Design is implicated in most of the social and environmental crises confronting us today. This paper argues that in order for designers working within all areas of specialty to design more sustainably and responsibly, they need to fundamentally change the way in which they think about form. A better understanding of natural form and the way in which it comes into being can inform new ways of conceiving form in the designed world. The work of poet and scientist Johann Wolfgang von Goethe (1749-1832) and modern-day physicist and philosopher Henri Bortoft offers new perspectives on the dynamic unity of natural organisms. The emerging field of biomimicry and biomimetics is based upon the study of natural forms anal processes found in nature, but has most often given rise to technology-based solutions that do not reflect an understanding of the unity of the phenomena. Such solutions are not sustainable and fall short of their potential for sweeping change because they have been conceived and applied in a limited context within an outdated design paradigm and a reductionist worldview. This paper reviews Goethe's concept of 'whole' organisms and their temporal, iterative and dynamic nature and shows how a shift in perception of form can inform a new design process in which ethics and sustainability are embedded.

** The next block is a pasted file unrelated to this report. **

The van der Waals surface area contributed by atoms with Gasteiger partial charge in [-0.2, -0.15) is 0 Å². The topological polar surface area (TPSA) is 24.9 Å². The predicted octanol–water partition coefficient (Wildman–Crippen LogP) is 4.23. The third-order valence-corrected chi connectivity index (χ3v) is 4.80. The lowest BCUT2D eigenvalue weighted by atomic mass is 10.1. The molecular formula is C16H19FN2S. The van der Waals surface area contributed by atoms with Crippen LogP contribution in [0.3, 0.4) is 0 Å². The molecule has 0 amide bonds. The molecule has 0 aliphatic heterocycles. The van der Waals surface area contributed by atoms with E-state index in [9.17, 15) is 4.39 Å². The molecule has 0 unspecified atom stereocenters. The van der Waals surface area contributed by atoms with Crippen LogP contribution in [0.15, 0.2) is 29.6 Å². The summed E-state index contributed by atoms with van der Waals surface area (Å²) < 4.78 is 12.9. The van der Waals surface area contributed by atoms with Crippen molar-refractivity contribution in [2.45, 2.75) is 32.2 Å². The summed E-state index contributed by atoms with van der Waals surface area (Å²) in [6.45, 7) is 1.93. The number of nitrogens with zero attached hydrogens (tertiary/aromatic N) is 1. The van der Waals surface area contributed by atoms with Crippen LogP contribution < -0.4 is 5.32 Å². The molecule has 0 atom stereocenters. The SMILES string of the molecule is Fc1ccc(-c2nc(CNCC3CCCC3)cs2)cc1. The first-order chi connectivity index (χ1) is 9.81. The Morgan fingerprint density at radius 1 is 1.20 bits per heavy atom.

|Title of host publication||Design and Nature IV: Comparing Design in Nature with Science and Engineering|
|Place of Publication||Southampton|
|Number of pages||10|
|Publication status||Published - 2008|